May home prices rise | Bedford Real Estate

National Home Prices Increased 5.9 Percent Year Over Year in May


HPI Blog

  • Home prices including distressed sales increased 5.9 percent year over year in May 2016 and are forecast to increase by 5.4 percent over the next year.
  • The highest appreciation was in the West, with Oregon and Washington growing by double-digits in May.
  • Prices fell in one of the Texas oil markets in May: Midland logged a 4.1 percent year-over-year decrease.

National home prices increased 5.9 percent year over year in May 2016, according to the latest CoreLogic Home Price Index (HPI®) Report. While the HPI has increased on a year-over-year basis every month since February 2012, prices are still 7.2 percent below the April 2006 peak. Home prices have risen 39.8 percent since bottoming out in March 2011. Home prices are expected to increase by 5.4 percent from May 2016 to May 2017, and are projected to return to the April 2006 peak in mid-2017. Adjusting for inflation, U.S. home prices increased 5.9 percent year over year in May 2016, and are 20.5 percent below their peak[1].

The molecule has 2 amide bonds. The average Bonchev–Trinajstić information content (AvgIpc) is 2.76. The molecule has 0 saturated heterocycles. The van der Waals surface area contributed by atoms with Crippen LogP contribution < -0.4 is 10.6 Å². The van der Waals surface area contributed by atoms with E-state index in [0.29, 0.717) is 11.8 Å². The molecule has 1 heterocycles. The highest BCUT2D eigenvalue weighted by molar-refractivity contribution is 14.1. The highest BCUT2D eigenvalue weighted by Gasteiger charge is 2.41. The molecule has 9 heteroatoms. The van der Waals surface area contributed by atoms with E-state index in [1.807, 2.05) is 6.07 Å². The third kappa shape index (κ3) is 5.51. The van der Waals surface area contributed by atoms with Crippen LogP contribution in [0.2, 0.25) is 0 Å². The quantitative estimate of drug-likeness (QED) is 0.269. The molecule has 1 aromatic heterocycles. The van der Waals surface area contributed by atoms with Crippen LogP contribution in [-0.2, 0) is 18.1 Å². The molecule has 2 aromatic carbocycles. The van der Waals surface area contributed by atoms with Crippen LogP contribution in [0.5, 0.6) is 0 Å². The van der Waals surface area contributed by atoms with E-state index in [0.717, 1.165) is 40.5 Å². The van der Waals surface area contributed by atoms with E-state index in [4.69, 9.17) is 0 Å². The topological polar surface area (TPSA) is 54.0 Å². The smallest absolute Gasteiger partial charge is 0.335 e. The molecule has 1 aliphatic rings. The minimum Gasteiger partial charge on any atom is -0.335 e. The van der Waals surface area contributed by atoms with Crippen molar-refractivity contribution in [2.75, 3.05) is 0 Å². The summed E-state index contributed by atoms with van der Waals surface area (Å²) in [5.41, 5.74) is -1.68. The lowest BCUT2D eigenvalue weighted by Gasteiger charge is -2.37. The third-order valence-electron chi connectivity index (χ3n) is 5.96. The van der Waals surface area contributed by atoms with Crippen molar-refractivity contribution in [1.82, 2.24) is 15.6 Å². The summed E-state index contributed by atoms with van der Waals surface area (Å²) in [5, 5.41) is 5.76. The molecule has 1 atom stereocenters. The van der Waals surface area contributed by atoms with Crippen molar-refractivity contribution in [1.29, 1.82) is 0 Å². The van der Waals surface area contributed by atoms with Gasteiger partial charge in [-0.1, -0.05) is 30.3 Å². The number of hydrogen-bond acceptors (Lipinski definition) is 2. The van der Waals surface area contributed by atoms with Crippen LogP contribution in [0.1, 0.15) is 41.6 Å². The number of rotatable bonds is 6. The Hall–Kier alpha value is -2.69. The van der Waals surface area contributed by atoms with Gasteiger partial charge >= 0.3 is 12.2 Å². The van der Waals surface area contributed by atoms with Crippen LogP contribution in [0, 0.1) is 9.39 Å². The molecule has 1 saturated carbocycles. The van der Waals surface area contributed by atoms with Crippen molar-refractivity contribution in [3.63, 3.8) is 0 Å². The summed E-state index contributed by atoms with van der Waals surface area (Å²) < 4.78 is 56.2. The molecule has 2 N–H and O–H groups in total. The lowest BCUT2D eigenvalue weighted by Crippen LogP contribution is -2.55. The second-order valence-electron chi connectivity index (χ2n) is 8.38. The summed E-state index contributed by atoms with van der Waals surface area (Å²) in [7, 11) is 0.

Figure 1 shows the year-over-year HPI growth for the 25 highest-appreciating states in May 2016 along with their highest and lowest historical price changes. Oregon showed the largest HPI gain of all states in May 2016 with an 11 percent year-over-year increase, followed closely by Washington (+10.1 percent) and Colorado (+9.4 percent). Three states had a year-over-year decrease in home prices: Connecticut (-0.9 percent), New Jersey (-0.2 percent), and Pennsylvania (-0.1 percent). Nevada home prices were the farthest below their all-time HPI high, still 32.7 percent below the March 2006 peak.


Figure 2 shows the year-over-year HPI change in select oil-patch areas for May 2016 compared with May 2015. While state-level prices continued to increase, prices fell 4.1 percent year over year in Midland, Texas, in May 2016. Midland has the highest concentration of oil employment of all metropolitan areas in the U.S.


1 The Consumer Price Index (CPI) Less Shelter was used to create the inflation-adjusted HPI.

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